7 Surprising Nutrition Facts Scientists Learned In 2022

  • Many nutrition studies were published in 2022, with some surprising findings.
  • Insider has selected seven of the most interesting discoveries of the year.
  • Butter might not be as unhealthy as we thought, and red wine drinkers were found to have less fat in a study.

Scientists published countless diet and nutrition studies in 2022, bringing to light surprising connections between what we eat and drink and our health.

As it turns out, butter might not be as unhealthy as we thought, people who drink red wine have less stomach fat than liquor drinkers, and there are even more reasons to eat bread.

Below are seven things we learned about diet and health in 2022.

1. Eating a wide range of proteins can reduce the risk of high blood pressure

Eating a greater variety of protein-rich foods such as beans, shellfish, whole grains, and lean meat may help reduce the risk of high blood pressureAccording to a study published in March in the journal Hypertension.

The researchers compared the eating habits of 12,117 Chinese adults with their blood pressure during a median of six years of follow-up. Insider’s Gabby Landsverk reported.

People who ate four or more protein sources were 66% less likely to develop high blood pressure than those who ate just one or two.

2. Butter and full-fat dairy may be healthier than previously thought

Foods such as butter have long been considered unhealthy due to their high saturated fat content and its links to poor heart health, but investigate published in Scientific Reports in August suggests that certain types of saturated fats may improve health.

Moderate amounts of a saturated fat called C15:0, found in butter and full-fat dairy, may actually reduce disease risk and improve health and well-being, according to research by Stephanie Venn-Watson, Public health researcher and veterinary epidemiologist.

Years of research on marine dolphins found a similarity between the age-related disease risk of animals and that of humans, leading to the findings on C15:0, landsverk reported.

3. Fiber in whole wheat bread may be better at reducing heart disease risk than fruits and vegetables

Fiber it is an important part of a balanced diet and can be found in a variety of foods.

However, a March study suggests that fiber from whole grains may be even healthier for your heart than fiber from fruits and vegetables. landsverk reported.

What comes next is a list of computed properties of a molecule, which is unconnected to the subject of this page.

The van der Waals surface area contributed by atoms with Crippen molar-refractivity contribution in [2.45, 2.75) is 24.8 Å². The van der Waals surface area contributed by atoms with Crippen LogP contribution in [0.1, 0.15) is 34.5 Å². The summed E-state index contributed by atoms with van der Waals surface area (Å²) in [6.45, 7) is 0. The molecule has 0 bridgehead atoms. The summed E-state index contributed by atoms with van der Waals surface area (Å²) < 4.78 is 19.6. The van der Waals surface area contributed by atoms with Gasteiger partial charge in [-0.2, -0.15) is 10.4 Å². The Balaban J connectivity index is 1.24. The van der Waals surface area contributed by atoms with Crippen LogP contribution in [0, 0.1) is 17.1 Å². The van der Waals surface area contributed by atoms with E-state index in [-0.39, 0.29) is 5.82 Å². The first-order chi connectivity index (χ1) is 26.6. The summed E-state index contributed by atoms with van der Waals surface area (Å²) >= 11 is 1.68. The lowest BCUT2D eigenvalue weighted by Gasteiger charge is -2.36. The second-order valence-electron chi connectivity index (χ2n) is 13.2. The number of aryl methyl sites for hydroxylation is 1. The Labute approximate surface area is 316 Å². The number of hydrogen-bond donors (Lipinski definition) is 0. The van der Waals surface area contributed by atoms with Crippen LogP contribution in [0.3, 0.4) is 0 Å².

Fiber sources such as whole wheat bread, bran, and grains (such as oatmeal) may help reduce inflammation and the risk of heart disease, according to a study of 4,125 adults published in March in JAMA Open Network.

4. A Mediterranean-style diet may reduce the risk of preeclampsia in pregnancy, particularly for black people.

preeclampsia is a serious complication of pregnancy with long-term effects on heart health, characterized by severe high blood pressure and organ damage.

However, a Mediterranean-style diet can reduce risksparticularly in blacks, according to research published in April in the Journal of the American Heart Association.

The Mediterranean diet prioritize fresh fruits, vegetables, olive oil, grains, fish, nuts, and beans.

5. Eating 2 servings of fish a week is linked to an increased risk of skin cancer

Fish has long been known to have many health benefits, such as lower cholesterol and balance blood sugarbut a to study published in June in the journal Cancer Causes and Control also found an association between eating two servings a week and an increased risk of skin cancer.

Fish like tuna can contain toxic mercury, arsenic, and other chemicals linked to cancer, such as landsverk reported.

But it can still be part of a healthy diet and more research is needed, the researchers said.

6. Red wine drinkers have less stomach fat than liquor or beer drinkers.

Red wine drinkers have less stomach fat than those who drink beer, white wine, or liquor. A study published in the journal Obesity Science and Practice in February suggests.

The researchers found that red wine drinkers had less visceral fat, which wraps around the abdominal organs and is linked to an increased risk of cardiovascular disease and metabolic syndrome.

However, the health risks of drinking alcohol still outweigh any potential benefits, registered nutritionist Rhiannon Lambert told Insider.

7. Vegetarian women are more likely to suffer hip fractures than meat eaters

Vegetarian women are more prone to hip fractures as they age than meat-eaters, according to A study published in BMC Medicine in August.

Researchers studied data on more than 26,000 women ages 35 to 69, collected over a 22-year period, and found that vegetarians they were a third more likely to break their hips than those who ate meat regularly.

Possible reasons include these women having a lower BMI on average or nutritional deficiencies, the researchers said.

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